Now more than ever, people are starting to realise  the significance of helping underrepresented communities by supporting their businesses, artists and creators – just look at the amount of lists of books to read (or films to watch, or small businesses to support, or musicians to listen to) that have come from the Black Lives Matter movement, and not only ones with educational purposes (which obviously are really important), but just really good literature that deserves to be recognised for its merits and enjoyed. You are making a statement with pretty much anything that you buy (whether you realise it or not), be that books or a packet of biscuits; in making a purchase you are, in a way, tacitly supporting its producers and sellers. We need to be conscious of the things we surround ourselves with and where they come from. This is especially true for the literature we choose to read, because, while not always glaringly obvious, there can often be a lot of implicit ‘cancellable’ themes running through books that we need to make sure we are aware of. If we are buying books written by authors who we know to have close-minded or even hateful opinions then are we condoning their views and actions, or at least complicit in overlooking them? Surely it can be said that by providing them with royalties from our purchases we are enabling their problematic behaviour – adding to their platform by increasing their popularity. Maybe we should just ‘cancel’ them and take away that power; make sure that we aren’t contributing to the maintenance of an environment that allows them to be unchallenged in their thinking.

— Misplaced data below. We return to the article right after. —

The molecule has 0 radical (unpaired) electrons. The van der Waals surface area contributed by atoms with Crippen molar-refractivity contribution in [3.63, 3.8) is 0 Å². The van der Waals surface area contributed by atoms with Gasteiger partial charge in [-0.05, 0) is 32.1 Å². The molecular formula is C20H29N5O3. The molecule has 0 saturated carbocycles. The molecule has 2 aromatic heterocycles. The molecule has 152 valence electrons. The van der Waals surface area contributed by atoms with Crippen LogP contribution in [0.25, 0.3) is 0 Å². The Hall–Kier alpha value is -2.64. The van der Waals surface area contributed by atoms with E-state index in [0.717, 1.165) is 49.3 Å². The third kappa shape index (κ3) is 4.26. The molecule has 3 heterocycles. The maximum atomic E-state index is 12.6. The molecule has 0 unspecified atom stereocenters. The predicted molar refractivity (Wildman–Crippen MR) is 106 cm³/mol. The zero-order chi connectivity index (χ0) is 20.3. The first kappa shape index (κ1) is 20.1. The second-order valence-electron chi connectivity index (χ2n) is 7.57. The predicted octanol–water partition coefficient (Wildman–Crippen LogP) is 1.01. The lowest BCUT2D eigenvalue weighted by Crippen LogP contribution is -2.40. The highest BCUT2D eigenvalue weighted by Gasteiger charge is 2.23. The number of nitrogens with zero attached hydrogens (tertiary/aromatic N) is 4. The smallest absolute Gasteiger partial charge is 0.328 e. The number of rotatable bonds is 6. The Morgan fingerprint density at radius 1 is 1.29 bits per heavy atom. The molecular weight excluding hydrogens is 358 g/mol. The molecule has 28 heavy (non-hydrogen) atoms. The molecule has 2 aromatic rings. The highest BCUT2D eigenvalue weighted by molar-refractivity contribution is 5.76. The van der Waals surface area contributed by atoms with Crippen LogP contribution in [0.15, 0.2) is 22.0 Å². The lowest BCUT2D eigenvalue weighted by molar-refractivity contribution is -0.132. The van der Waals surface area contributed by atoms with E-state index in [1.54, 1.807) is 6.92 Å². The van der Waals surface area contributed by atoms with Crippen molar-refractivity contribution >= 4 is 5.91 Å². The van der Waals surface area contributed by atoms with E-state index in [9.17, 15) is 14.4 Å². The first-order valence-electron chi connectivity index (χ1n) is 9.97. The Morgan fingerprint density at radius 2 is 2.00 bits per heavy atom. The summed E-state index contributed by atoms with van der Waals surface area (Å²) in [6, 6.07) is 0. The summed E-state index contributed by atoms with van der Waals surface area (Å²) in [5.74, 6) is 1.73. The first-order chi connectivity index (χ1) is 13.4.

But is this ‘cancel culture’ really indicative of a new woke era, or is it just an example of the influence of social media – are people just being ‘cancelled’ because it’s popular to deem them so? Dickens, for example, is considered to be one of the ‘greats’ and is respected immensely as a writer. However the fact that he was a pretty proud and vocal racist is often overlooked and a lot of people don’t even realise it. There has been no mass of people worrying about whether or not they should read the work of a man who wanted the ‘extermination’ of Indians and to ‘strike that Oriental race’. Last month a Charles Dickens museum was hit with graffiti calling him racist, but I’ve not heard a single person talk about it or seen a single person post about it. We could take this as an example that a writer’s work isn’t necessarily a testament to their racism, or transphobia, or any other kind of bigotry, and hence shouldn’t be taken as such – it should be valued separately from its authors views for its own messages. Or we could take this as an example of ‘cancelling’ only being used when the media is telling us to – only when we are jumping on a bandwagon, rather than making our own minds up about something or someone. Maybe it’s not mass-social-media-backed ‘cancellation’ that’s important, but it is our responsibility to be aware of the ideologies of the creators of the things we read, or watch, or listen to and ‘cancel’ them from our own lives, perhaps as well to discuss our decision to do so with others to enable them to be aware and consider the possibility of doing the same.